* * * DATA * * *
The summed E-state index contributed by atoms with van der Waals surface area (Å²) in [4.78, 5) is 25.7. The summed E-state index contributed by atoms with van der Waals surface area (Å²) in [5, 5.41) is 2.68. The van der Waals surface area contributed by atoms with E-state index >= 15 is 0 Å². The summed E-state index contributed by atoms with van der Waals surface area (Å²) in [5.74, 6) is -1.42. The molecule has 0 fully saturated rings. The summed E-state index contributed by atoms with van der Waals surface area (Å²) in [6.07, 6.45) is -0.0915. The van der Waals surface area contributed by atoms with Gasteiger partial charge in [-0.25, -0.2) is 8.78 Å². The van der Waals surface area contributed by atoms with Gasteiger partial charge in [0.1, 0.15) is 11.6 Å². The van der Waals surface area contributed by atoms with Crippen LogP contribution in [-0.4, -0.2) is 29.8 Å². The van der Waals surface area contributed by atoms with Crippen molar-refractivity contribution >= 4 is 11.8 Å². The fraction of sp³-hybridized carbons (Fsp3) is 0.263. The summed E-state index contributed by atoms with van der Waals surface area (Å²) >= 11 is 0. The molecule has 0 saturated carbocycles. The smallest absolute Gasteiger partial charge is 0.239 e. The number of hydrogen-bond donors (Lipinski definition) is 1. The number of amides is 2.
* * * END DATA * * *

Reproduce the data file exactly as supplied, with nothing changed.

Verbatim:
The summed E-state index contributed by atoms with van der Waals surface area (Å²) in [4.78, 5) is 25.7. The summed E-state index contributed by atoms with van der Waals surface area (Å²) in [5, 5.41) is 2.68. The van der Waals surface area contributed by atoms with E-state index >= 15 is 0 Å². The summed E-state index contributed by atoms with van der Waals surface area (Å²) in [5.74, 6) is -1.42. The molecule has 0 fully saturated rings. The summed E-state index contributed by atoms with van der Waals surface area (Å²) in [6.07, 6.45) is -0.0915. The van der Waals surface area contributed by atoms with Gasteiger partial charge in [-0.25, -0.2) is 8.78 Å². The van der Waals surface area contributed by atoms with Gasteiger partial charge in [0.1, 0.15) is 11.6 Å². The van der Waals surface area contributed by atoms with Crippen LogP contribution in [-0.4, -0.2) is 29.8 Å². The van der Waals surface area contributed by atoms with Crippen molar-refractivity contribution >= 4 is 11.8 Å². The fraction of sp³-hybridized carbons (Fsp3) is 0.263. The summed E-state index contributed by atoms with van der Waals surface area (Å²) >= 11 is 0. The molecule has 0 saturated carbocycles. The smallest absolute Gasteiger partial charge is 0.239 e. The number of hydrogen-bond donors (Lipinski definition) is 1. The number of amides is 2.